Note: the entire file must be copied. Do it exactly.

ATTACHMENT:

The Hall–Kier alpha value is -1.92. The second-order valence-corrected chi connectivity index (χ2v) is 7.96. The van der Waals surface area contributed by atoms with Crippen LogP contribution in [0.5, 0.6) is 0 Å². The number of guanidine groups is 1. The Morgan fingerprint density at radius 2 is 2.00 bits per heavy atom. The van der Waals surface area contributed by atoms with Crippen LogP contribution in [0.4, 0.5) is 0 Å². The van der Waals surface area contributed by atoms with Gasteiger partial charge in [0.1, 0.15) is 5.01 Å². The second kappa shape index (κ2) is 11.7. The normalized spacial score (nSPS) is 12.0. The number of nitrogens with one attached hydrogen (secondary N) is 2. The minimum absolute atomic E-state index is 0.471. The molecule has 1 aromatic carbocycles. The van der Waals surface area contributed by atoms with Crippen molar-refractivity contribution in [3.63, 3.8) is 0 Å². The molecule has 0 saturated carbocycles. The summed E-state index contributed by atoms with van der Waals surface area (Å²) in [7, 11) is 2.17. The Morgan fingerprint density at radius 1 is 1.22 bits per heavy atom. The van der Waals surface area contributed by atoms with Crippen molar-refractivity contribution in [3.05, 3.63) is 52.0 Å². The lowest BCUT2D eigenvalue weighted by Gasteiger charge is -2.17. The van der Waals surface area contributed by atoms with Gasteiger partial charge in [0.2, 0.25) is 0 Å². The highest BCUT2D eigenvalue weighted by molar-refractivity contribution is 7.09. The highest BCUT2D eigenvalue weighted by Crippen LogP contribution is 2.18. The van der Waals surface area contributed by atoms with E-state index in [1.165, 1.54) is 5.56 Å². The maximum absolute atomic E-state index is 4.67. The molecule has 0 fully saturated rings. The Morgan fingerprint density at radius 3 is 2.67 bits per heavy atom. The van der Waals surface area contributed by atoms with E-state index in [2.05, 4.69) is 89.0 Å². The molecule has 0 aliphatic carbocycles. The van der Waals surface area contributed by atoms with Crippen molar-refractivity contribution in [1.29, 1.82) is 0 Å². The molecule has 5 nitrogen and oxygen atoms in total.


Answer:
The Hall–Kier alpha value is -1.92. The second-order valence-corrected chi connectivity index (χ2v) is 7.96. The van der Waals surface area contributed by atoms with Crippen LogP contribution in [0.5, 0.6) is 0 Å². The number of guanidine groups is 1. The Morgan fingerprint density at radius 2 is 2.00 bits per heavy atom. The van der Waals surface area contributed by atoms with Crippen LogP contribution in [0.4, 0.5) is 0 Å². The van der Waals surface area contributed by atoms with Gasteiger partial charge in [0.1, 0.15) is 5.01 Å². The second kappa shape index (κ2) is 11.7. The normalized spacial score (nSPS) is 12.0. The number of nitrogens with one attached hydrogen (secondary N) is 2. The minimum absolute atomic E-state index is 0.471. The molecule has 1 aromatic carbocycles. The van der Waals surface area contributed by atoms with Crippen molar-refractivity contribution in [3.63, 3.8) is 0 Å². The molecule has 0 saturated carbocycles. The summed E-state index contributed by atoms with van der Waals surface area (Å²) in [7, 11) is 2.17. The Morgan fingerprint density at radius 1 is 1.22 bits per heavy atom. The van der Waals surface area contributed by atoms with Crippen molar-refractivity contribution in [3.05, 3.63) is 52.0 Å². The lowest BCUT2D eigenvalue weighted by Gasteiger charge is -2.17. The van der Waals surface area contributed by atoms with Gasteiger partial charge in [0.2, 0.25) is 0 Å². The highest BCUT2D eigenvalue weighted by molar-refractivity contribution is 7.09. The highest BCUT2D eigenvalue weighted by Crippen LogP contribution is 2.18. The van der Waals surface area contributed by atoms with E-state index in [1.165, 1.54) is 5.56 Å². The maximum absolute atomic E-state index is 4.67. The molecule has 0 fully saturated rings. The Morgan fingerprint density at radius 3 is 2.67 bits per heavy atom. The van der Waals surface area contributed by atoms with E-state index in [2.05, 4.69) is 89.0 Å². The molecule has 0 aliphatic carbocycles. The van der Waals surface area contributed by atoms with Crippen molar-refractivity contribution in [1.29, 1.82) is 0 Å². The molecule has 5 nitrogen and oxygen atoms in total.